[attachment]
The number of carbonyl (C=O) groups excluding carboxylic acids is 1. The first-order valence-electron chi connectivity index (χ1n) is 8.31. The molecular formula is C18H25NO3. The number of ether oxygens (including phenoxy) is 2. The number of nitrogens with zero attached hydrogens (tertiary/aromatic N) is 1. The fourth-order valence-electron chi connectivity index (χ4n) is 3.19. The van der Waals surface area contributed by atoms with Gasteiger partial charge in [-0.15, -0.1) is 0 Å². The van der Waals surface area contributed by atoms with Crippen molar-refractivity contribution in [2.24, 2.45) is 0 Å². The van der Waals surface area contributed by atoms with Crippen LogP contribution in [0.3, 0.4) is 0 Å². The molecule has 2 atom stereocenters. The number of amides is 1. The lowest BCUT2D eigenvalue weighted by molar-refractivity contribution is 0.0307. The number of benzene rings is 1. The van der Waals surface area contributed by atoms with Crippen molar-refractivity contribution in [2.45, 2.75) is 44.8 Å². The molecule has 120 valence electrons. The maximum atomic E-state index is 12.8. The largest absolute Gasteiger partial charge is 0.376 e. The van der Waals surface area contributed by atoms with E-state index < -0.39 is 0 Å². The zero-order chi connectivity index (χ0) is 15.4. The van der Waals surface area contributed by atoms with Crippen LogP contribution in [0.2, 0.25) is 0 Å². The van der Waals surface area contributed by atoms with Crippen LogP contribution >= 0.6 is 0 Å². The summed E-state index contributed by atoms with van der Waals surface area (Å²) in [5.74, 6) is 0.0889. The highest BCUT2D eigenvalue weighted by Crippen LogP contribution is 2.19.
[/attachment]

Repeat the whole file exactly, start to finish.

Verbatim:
The number of carbonyl (C=O) groups excluding carboxylic acids is 1. The first-order valence-electron chi connectivity index (χ1n) is 8.31. The molecular formula is C18H25NO3. The number of ether oxygens (including phenoxy) is 2. The number of nitrogens with zero attached hydrogens (tertiary/aromatic N) is 1. The fourth-order valence-electron chi connectivity index (χ4n) is 3.19. The van der Waals surface area contributed by atoms with Gasteiger partial charge in [-0.15, -0.1) is 0 Å². The van der Waals surface area contributed by atoms with Crippen molar-refractivity contribution in [2.24, 2.45) is 0 Å². The van der Waals surface area contributed by atoms with Crippen LogP contribution in [0.3, 0.4) is 0 Å². The molecule has 2 atom stereocenters. The number of amides is 1. The lowest BCUT2D eigenvalue weighted by molar-refractivity contribution is 0.0307. The number of benzene rings is 1. The van der Waals surface area contributed by atoms with Crippen molar-refractivity contribution in [2.45, 2.75) is 44.8 Å². The molecule has 120 valence electrons. The maximum atomic E-state index is 12.8. The largest absolute Gasteiger partial charge is 0.376 e. The van der Waals surface area contributed by atoms with E-state index < -0.39 is 0 Å². The zero-order chi connectivity index (χ0) is 15.4. The van der Waals surface area contributed by atoms with Crippen LogP contribution in [0.2, 0.25) is 0 Å². The van der Waals surface area contributed by atoms with Crippen LogP contribution >= 0.6 is 0 Å². The summed E-state index contributed by atoms with van der Waals surface area (Å²) in [5.74, 6) is 0.0889. The highest BCUT2D eigenvalue weighted by Crippen LogP contribution is 2.19.